You came to visit me in the hospital wearing your doctor uniform, to check on both of us. You made friends with the nurses. You wanted to make sure I was okay. You wanted to take care of me and were so proud to wear your "Big Brother" shirt your aunt made you.

You were such a trooper during his two-week stay in the NICU. You were too young to go in to visit him. So, for you, it meant you had this mysterious brother you could only see in pictures and videos.

You drew him cards and colored pictures for his isolette (which you so playfully called his aquarium). You told everyone at school you had a new brother and that he would be home soon—even though you didn't know when exactly. Your heart ached as much as ours did. You wanted him home as much, if not more, than we did. You wanted your new family of four.

Sometimes I feel like you are wise beyond your years. A little old man trapped in a pint-sized body.

You were the best helper for Mom and Dad in those first days and months of welcoming your baby brother into our family. You would tell everyone to use hand sanitizer, and check to see if anyone was sick before they walked through the door to our house.

You would tell everyone how to hold your baby. And then them the proper way. You would tell everyone to line up their shoes at the door. You just wanted to keep your brother healthy and safe, ever the protector.

I worried the honeymoon period would wear off, that you would wonder how long he was staying here.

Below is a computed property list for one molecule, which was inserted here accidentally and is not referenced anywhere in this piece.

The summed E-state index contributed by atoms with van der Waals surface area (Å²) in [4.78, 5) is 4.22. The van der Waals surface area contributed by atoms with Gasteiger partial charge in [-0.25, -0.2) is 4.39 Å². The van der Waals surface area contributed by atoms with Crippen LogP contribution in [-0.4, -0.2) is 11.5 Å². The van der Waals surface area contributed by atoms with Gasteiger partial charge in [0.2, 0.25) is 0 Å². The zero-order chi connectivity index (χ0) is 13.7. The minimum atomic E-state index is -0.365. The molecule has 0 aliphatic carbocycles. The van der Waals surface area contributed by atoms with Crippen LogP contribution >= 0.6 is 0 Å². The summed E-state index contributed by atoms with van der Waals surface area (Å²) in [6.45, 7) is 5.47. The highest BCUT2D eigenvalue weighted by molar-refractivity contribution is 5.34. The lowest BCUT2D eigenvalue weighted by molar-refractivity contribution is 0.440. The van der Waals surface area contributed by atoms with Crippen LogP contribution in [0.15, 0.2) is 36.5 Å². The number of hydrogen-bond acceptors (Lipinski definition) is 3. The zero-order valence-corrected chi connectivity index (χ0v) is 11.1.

But, I was wrong. It's almost a year later and you are still so in love with your brother. Truly in love. On your obligatory "first day of school sign" you listed your favorite things as: Star Wars, basketball and my brother.

You tell everyone that you love him more than anyone. The way you both laugh hysterically together during peek-a-boo in the back seat of the car literally makes my heart explode into a million pieces, in the best way possible. It is a joy and an admiration I never knew possible as I watch my two precious boys interact and love each other.

My wish is that you will always be best friends. That you always look out for each other. Continue to be each other's biggest fans. Root each other on, even when it's hard, or you don't want to. Because, my sweet, sweet boy, I want you to remember—your brother looks up to you. You are his role model for life. And I thank you for taking that role so seriously.

Love,
Your Mommy